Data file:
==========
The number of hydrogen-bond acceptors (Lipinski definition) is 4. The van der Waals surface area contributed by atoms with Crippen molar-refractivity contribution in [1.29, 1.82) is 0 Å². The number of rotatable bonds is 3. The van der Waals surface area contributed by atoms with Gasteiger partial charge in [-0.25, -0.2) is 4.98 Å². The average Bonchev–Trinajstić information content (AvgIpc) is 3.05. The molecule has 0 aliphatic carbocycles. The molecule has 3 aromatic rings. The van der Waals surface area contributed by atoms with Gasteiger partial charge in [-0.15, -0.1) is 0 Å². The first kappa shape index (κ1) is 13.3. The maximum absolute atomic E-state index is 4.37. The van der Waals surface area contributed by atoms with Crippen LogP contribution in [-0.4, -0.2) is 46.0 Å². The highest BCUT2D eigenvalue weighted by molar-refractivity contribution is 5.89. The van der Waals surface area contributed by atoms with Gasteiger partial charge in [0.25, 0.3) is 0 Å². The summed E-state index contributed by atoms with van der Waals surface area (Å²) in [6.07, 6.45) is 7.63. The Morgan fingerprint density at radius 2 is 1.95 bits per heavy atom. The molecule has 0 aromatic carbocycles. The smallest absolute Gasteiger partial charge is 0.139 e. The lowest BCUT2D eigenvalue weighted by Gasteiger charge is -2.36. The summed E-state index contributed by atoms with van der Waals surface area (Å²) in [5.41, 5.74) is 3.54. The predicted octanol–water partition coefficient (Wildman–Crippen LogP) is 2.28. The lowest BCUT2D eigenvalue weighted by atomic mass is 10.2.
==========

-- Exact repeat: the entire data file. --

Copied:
The number of hydrogen-bond acceptors (Lipinski definition) is 4. The van der Waals surface area contributed by atoms with Crippen molar-refractivity contribution in [1.29, 1.82) is 0 Å². The number of rotatable bonds is 3. The van der Waals surface area contributed by atoms with Gasteiger partial charge in [-0.25, -0.2) is 4.98 Å². The average Bonchev–Trinajstić information content (AvgIpc) is 3.05. The molecule has 0 aliphatic carbocycles. The molecule has 3 aromatic rings. The van der Waals surface area contributed by atoms with Gasteiger partial charge in [-0.15, -0.1) is 0 Å². The first kappa shape index (κ1) is 13.3. The maximum absolute atomic E-state index is 4.37. The van der Waals surface area contributed by atoms with Crippen LogP contribution in [-0.4, -0.2) is 46.0 Å². The highest BCUT2D eigenvalue weighted by molar-refractivity contribution is 5.89. The van der Waals surface area contributed by atoms with Gasteiger partial charge in [0.25, 0.3) is 0 Å². The summed E-state index contributed by atoms with van der Waals surface area (Å²) in [6.07, 6.45) is 7.63. The Morgan fingerprint density at radius 2 is 1.95 bits per heavy atom. The molecule has 0 aromatic carbocycles. The smallest absolute Gasteiger partial charge is 0.139 e. The lowest BCUT2D eigenvalue weighted by Gasteiger charge is -2.36. The summed E-state index contributed by atoms with van der Waals surface area (Å²) in [5.41, 5.74) is 3.54. The predicted octanol–water partition coefficient (Wildman–Crippen LogP) is 2.28. The lowest BCUT2D eigenvalue weighted by atomic mass is 10.2.